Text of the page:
Remember the story about Lyall Thomson?
He's the guy who was paid $179,000 in severance for four months of work as the Superintendent of the Edmonton Public School Board (EPSB).
He was paid that thanks to a no-fault clause in his contract that allowed either party to terminate the contract at any time provided that notice was provided or payment in-lieu. It also allows for no blame to be assigned to either party.
He was given no notice, and as such received the equivalent of one-year's salary.
At the time, the CTF argued that no-fault contracts were stupid, because when dealing with tax dollars, taxpayers have a right to know whether they are being spent wisely.
Maybe Mr. Thomson was a complete screw-up and the $179K was a small price to pay to get rid of him. Maybe Mr. Thomson was a maverick trying to shake the status quo and the board didn't like his moxie.
Either way, it's pretty tough for voters to decide whether to re-elect their board members this October when they don't know whether they are making prudent decisions.
Well Mr. Thomson is back in the news, and he's trying to reach into our pocket again by suing the Edmonton Public School Board for $2.25 million for ruining his reputation by not disclosing their reason for his termination.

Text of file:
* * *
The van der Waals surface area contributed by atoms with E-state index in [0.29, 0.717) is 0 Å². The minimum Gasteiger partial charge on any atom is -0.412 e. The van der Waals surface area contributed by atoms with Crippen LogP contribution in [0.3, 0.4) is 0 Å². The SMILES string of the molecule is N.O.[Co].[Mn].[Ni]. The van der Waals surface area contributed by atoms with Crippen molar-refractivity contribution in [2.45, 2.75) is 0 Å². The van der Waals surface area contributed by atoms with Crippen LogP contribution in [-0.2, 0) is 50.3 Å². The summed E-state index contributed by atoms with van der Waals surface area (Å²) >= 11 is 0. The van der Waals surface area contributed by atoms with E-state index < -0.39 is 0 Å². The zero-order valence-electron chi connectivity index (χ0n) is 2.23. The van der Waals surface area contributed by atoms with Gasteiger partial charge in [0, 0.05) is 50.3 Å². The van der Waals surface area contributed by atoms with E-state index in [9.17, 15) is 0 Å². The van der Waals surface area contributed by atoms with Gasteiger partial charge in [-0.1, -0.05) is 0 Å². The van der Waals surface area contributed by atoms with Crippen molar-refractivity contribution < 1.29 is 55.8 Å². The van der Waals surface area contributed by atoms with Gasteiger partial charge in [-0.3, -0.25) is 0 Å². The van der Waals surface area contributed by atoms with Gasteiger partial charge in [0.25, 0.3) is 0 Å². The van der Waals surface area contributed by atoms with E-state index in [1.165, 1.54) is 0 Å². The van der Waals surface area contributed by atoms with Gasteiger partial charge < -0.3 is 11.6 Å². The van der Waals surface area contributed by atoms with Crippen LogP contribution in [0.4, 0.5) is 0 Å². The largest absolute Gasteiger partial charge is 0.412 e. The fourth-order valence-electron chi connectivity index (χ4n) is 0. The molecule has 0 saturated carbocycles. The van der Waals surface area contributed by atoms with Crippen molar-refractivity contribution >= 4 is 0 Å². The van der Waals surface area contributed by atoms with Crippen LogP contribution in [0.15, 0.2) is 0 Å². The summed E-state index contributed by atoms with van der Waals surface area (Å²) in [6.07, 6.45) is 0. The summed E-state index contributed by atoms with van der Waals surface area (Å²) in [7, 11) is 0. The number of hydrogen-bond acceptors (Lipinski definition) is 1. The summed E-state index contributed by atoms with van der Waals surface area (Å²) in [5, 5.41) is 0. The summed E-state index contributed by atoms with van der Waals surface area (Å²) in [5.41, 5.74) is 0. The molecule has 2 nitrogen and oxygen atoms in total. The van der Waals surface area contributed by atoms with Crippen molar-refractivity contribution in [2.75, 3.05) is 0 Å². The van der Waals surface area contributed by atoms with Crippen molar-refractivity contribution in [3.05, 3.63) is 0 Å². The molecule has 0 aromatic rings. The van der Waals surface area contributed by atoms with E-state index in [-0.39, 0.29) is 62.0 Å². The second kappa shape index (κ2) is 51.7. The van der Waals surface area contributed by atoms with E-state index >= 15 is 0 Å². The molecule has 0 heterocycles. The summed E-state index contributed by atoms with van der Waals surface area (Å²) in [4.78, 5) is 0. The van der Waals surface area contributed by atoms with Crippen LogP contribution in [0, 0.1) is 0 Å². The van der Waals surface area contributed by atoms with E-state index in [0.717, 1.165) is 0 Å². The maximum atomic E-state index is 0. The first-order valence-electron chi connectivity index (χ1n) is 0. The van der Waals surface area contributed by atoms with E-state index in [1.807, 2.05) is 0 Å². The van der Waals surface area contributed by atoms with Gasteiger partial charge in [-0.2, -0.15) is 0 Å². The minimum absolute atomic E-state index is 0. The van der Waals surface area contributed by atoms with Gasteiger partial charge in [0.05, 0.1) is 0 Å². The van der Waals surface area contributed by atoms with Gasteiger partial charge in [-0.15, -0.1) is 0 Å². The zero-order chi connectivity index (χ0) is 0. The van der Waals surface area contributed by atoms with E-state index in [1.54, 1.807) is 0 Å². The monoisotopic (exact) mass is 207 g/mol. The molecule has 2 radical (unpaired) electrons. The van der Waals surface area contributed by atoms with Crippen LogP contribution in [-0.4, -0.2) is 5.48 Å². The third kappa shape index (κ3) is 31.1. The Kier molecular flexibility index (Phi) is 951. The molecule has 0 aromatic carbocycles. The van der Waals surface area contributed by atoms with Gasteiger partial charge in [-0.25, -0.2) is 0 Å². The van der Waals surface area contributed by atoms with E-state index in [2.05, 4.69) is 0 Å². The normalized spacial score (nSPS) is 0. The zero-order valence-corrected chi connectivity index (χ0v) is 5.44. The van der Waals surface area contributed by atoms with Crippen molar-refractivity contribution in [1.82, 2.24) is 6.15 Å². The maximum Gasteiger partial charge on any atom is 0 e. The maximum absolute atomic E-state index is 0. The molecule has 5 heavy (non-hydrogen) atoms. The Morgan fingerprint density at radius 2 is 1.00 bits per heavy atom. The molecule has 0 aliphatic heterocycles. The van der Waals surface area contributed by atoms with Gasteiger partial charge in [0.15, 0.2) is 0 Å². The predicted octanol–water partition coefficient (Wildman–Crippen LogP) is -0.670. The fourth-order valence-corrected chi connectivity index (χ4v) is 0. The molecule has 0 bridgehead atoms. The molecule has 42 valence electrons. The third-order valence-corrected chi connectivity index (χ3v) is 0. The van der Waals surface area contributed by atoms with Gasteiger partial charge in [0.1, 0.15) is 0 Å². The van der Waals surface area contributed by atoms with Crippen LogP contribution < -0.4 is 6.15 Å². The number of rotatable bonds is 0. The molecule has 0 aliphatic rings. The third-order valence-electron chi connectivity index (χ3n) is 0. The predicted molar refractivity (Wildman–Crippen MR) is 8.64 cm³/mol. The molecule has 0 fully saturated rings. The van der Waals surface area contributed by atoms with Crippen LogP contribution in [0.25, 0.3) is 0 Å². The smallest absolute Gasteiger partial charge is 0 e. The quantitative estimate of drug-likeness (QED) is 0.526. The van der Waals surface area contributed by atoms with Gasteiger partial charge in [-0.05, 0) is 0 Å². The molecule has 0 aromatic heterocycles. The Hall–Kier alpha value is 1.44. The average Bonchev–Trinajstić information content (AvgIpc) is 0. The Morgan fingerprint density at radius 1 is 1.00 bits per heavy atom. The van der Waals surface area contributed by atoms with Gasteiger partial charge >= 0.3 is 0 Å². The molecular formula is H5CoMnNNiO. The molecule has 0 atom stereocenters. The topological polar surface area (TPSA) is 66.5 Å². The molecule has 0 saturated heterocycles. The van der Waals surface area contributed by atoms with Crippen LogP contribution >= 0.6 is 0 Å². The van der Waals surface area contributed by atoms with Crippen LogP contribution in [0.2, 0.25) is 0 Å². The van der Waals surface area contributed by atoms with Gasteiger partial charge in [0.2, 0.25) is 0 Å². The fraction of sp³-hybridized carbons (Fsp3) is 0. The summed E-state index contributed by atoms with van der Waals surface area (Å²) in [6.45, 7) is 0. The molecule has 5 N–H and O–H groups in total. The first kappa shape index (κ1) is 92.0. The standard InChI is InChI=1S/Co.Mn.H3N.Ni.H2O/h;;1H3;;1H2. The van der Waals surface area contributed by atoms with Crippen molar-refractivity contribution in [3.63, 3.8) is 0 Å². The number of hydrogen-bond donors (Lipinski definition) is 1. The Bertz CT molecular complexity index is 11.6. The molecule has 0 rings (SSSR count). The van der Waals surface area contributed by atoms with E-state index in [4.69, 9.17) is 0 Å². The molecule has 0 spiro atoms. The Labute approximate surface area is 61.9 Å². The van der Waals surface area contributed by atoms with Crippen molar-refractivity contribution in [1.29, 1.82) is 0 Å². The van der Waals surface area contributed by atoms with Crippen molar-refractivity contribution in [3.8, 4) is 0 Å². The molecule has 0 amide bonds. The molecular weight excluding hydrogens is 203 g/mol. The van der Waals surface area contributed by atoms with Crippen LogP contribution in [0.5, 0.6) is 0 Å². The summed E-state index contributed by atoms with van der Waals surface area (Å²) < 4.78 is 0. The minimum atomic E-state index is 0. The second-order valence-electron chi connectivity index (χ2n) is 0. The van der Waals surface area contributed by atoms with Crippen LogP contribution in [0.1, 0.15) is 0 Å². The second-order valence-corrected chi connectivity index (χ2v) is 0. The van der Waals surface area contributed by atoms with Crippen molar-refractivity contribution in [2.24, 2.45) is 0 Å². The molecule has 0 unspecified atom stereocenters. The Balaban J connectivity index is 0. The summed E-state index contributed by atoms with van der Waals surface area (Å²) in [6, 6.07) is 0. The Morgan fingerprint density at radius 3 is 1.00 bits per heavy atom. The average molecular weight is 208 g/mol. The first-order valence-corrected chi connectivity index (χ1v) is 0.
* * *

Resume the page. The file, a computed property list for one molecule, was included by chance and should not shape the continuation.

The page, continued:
According to the CBC Story:
In a statement of claim filed Friday in Court of Queen's Bench, Thomson alleges he received little or no feedback on his performance and was never informed his job was in jeopardy.
But on Jan. 10, two trustees went to Thomson's office, read him a letter of termination, gave him a cheque worth one year's salary, and told him to turn over his keys and leave the building immediately, the lawsuit claims.
His lawyer, Barrie Chivers, said the board needs to explain its actions.
"The board is a public body and it owes a duty to its employees, it owes a duty to its public, and one of those duties is that it has to act in a fair and reasonable manner," he said.
Ironically, the stupid no-fault contract the EPSB signed may just win them this suit, but it could cause another one.
I'm no lawyer, but for starters, if Mr. Thomson's reputation was damaged by the board not explaining his termination, too bad. He signed the no-fault contract and that clause doesn't allow the board to explain.
However, according to board chair: "The district has received a statement of claim and the statement contains unproven allegations. And the district will be vigorously defending the claim," said Bev Esslinger.
If the Board comes out too aggressively and attempts to explain why they terminated Mr. Thomson, they may violate the no-fault clause in his employment contract and open themselves up to another lawsuit.
Either way, the board has already given Thomson $243,734.25 for a little over four months of work. They had better not settle, cave or pay him one more taxpayer cent.